Friday, 8 December 2017

Short life of a long-lived station

Blackfriars Station - now usually referred to as Blackfriars Road to avoid confusion - is still visible on Blackfriars Road. Restored in 2005, its emphatic black name is clearly visible under the railway bridge stands out  as clearly as it did when the station opened in 1864. Over a century and a half later, the entrance is a firm survivor. 

It stood on the line built to connect London Bridge and Charing Cross. London Bridge was, of course, central London's first terminus. It first ran to Deptford in 1836, and lines now ran to Greenwich, Croydon and Brighton - but a connection to the City was badly needed. The Charing Cross Railway Co was therefore given permission by Parliament to build the link, crossing the garden of St Thomas' Hospital and travelling by viaduct over Borough Market. In Southwark, thousands of people lost their homes to the railway construction (over 1,800 on the company's own conservative estimate). 

Yet this station was open for a mere five years: it was replaced by Waterloo Junction (now Waterloo East) in 1869. Stranger still, although the Charing Cross Railway Co constructed the line and station, it was taken over by the South Eastern Railway Co before it opened. The frontage is therefore a long-lived reminder of a very short time.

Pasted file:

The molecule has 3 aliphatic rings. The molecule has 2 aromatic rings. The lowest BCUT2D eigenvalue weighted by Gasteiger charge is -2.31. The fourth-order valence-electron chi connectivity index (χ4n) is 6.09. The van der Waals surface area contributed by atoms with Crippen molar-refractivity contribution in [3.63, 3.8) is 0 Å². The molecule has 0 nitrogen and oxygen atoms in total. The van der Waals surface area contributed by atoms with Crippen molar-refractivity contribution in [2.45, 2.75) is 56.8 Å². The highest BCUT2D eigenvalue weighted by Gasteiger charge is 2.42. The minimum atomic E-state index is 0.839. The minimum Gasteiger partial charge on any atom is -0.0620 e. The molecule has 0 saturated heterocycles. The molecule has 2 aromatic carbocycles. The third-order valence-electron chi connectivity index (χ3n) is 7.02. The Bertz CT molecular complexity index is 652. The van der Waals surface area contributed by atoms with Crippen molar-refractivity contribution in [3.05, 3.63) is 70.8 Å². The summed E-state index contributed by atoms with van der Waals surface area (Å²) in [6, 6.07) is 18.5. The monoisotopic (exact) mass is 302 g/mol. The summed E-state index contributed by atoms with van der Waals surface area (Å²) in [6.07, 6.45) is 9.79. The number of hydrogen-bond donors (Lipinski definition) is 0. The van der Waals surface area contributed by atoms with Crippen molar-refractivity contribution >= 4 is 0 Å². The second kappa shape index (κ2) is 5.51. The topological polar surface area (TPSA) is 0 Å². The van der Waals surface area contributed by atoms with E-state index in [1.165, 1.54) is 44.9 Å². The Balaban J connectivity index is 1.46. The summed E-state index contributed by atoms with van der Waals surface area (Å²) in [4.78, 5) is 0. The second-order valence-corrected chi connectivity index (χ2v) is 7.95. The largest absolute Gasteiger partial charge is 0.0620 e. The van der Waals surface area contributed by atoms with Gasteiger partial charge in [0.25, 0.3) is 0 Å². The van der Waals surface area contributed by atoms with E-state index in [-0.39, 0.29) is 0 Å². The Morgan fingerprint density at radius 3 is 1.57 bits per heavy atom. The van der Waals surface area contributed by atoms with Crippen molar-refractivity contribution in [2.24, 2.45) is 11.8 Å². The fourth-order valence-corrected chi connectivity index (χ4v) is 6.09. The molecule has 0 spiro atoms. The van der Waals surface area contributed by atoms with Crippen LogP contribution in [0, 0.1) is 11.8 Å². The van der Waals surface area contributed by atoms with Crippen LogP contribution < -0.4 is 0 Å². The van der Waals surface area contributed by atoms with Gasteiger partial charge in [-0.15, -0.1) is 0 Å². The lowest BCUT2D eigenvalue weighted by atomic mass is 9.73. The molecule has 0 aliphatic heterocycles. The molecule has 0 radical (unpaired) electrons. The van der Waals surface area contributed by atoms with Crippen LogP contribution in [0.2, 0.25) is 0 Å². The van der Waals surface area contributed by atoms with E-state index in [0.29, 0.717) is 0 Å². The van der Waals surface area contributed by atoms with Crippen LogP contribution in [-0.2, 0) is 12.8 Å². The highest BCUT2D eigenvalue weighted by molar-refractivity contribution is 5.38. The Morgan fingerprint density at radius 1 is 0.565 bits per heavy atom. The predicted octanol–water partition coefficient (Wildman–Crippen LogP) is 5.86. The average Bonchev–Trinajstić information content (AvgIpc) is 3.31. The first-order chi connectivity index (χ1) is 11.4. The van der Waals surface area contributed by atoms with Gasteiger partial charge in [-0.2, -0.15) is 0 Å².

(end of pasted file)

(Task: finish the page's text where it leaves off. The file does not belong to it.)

Hels said...

What a terrible waste of family homes, limited government funding, valuable transport hubs and community trust :(

Alan Burkitt-Gray said...

All the city-centre railway projects in the mid 19th century destroyed lots of homes, not just in London. It's one of the reasons the governments of the day forced the railway companies to introduce so-called workmen's tickets, to allow working people to commute (a term* that wasn't used then) cheaply to and from work from their new homes.

On the issue of the Charing Cross Railway Co being taken over by the SE: this was a common strategy to fund a new project. Lots of extensions were funded by setting up a new company which then borrowed money and/or sold shares; if successful it was then taken over by the company that had been behind the project from the start. No one ever expected the CCRC to run a shuttle service from Charing Cross to London Bridge, where passengers could change to the SE. It's still a normal business process for new projects; though they don't usually plaster their names on them for centuries to come.

* A US rail company allowed regular passengers to commute -- change -- daily return tickets to a weekly season ticket. Hence they became commuters.

CarolineLD said...

Hels, it's not the most edifying story. But as Alan says, a familiar one. I didn't know the origin of 'commuting', thank you for that!

The CCRC was indeed created by the SERC - which makes it very odd that the CCRC name appears so boldly on the station facade. I wonder whether there were originally plans for it to operate the line as a separate company too, as it makes no sense otherwise.